Greater than the sum of its parts: δ can be constructed from item level data

Donald R. Royall, Raymond F. Palmer, Teruyuki Matsuoka, Yuka Kato, Shogo Taniguchi, Mayu Ogawa, Hiroshi Fujimoto, Aiko Okamura, Keisuke Shibata, Kaeko Nakamura, Shutaro Nakaaki, Hiroyuki Koumi, Masaru Mimura, Kenji Fukui, Jin Narumoto

Research output: Contribution to journalArticle

8 Citations (Scopus)


"δ", a latent variable constructed from cognitive performance and functional status measures, can accurately diagnose dementia. The minimal assessment needed is unknown. We have constructed a δ homolog, "dTexas", from Telephone Executive Assessment Scale (Texas) items, and validated it in a convenience sample of Japanese persons (n=176). dTexas scores correlated strongly with both Instrumental Activities of Daily Living (IADL) (r=-0.86, p<0.001) and Clinical Dementia Rating Scale (CDR) (r=0.71, p<0.001). Constructed independently of their diagnoses, dTexas scores accurately distinguished dementia versus controls (area under the receiver operating curve [(AUC; ROC)=0.92], dementia versus mild cognitive impairment (MCI) (AUC=0.80) and controls versus MCI (AUC=0.74). These AUCs are higher than those of multiple observed executive measures, as reported recently by Matsuoka et al., 2014. A dTexas score of -0.58 best discriminated between dementia versus controls with 90.1 sensitivity and 80.0 specificity.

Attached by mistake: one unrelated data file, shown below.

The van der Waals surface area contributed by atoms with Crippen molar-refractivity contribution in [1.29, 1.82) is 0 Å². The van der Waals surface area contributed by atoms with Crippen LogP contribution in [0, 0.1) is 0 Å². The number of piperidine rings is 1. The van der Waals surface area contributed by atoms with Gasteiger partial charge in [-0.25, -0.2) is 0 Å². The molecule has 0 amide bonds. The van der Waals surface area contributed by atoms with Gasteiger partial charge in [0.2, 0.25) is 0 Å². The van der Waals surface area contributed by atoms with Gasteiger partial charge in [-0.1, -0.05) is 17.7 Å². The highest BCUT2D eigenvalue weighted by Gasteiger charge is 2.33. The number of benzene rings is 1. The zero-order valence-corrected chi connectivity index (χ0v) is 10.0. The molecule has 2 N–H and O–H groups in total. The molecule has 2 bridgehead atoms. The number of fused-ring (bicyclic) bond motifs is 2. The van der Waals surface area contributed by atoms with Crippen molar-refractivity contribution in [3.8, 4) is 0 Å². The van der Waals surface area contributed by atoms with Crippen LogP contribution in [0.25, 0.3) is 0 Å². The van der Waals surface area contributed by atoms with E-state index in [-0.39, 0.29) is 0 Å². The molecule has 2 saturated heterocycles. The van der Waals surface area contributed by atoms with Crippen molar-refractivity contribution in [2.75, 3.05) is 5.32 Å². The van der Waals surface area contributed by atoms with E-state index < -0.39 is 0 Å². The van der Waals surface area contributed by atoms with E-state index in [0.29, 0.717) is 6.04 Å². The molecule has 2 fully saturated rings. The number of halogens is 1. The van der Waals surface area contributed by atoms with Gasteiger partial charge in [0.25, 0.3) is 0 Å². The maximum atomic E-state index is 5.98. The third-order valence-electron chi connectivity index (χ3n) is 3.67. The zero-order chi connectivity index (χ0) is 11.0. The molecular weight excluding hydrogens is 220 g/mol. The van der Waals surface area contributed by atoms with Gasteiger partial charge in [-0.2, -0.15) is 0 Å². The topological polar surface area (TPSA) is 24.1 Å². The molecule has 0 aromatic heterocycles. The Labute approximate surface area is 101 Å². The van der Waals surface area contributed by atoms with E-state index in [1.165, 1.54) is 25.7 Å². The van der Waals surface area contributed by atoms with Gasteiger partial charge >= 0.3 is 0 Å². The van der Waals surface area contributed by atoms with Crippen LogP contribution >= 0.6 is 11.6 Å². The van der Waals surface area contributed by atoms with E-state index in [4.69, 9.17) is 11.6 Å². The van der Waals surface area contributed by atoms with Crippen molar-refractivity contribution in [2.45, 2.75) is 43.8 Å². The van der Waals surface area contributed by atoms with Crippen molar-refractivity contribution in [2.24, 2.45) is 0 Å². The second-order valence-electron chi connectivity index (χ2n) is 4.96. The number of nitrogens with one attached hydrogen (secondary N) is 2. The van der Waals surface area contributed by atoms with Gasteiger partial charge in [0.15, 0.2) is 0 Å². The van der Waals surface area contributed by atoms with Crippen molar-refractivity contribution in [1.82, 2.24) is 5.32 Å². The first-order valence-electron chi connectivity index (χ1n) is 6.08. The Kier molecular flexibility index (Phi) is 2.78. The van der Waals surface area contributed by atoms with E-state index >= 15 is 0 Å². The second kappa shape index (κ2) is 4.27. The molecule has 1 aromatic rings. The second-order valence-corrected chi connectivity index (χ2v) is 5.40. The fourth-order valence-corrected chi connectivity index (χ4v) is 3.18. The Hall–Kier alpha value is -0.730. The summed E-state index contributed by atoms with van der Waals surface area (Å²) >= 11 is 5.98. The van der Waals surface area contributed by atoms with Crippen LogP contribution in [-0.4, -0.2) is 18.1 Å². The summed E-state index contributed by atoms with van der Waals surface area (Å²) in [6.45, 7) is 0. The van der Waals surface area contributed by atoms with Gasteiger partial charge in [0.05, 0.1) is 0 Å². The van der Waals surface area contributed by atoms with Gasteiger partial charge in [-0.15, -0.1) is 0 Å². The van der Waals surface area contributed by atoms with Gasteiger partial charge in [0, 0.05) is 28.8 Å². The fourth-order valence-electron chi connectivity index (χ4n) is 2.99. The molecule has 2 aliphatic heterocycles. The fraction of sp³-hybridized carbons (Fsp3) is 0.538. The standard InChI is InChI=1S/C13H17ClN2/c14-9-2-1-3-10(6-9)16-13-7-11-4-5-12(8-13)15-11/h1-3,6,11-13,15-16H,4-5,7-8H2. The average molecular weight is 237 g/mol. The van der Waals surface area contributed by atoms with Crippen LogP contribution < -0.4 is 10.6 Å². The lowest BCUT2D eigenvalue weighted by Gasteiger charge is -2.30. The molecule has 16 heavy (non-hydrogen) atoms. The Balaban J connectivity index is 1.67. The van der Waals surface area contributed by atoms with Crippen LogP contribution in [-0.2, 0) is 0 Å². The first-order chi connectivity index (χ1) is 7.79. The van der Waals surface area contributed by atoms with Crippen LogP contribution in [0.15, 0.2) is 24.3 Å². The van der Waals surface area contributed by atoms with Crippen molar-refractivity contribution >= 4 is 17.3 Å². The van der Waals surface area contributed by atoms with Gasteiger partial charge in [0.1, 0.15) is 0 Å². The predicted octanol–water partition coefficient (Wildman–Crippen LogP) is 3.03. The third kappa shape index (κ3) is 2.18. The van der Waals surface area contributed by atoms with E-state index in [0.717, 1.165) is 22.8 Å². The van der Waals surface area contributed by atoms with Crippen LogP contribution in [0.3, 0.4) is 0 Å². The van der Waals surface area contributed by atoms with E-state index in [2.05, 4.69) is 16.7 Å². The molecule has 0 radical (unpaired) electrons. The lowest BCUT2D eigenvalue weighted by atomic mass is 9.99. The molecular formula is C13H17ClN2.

Original languageEnglish
Pages (from-to)571-579
Number of pages9
JournalJournal of Alzheimer's Disease
Issue number2
Publication statusPublished - 2015 Oct 9



  • CLOX
  • dementia
  • executive function
  • EXIT25
  • Instrumental Activities of Daily Living

ASJC Scopus subject areas

  • Psychiatry and Mental health
  • Geriatrics and Gerontology
  • Clinical Psychology

Cite this

Royall, D. R., Palmer, R. F., Matsuoka, T., Kato, Y., Taniguchi, S., Ogawa, M., Fujimoto, H., Okamura, A., Shibata, K., Nakamura, K., Nakaaki, S., Koumi, H., Mimura, M., Fukui, K., & Narumoto, J. (2015). Greater than the sum of its parts: δ can be constructed from item level data. Journal of Alzheimer's Disease, 49(2), 571-579.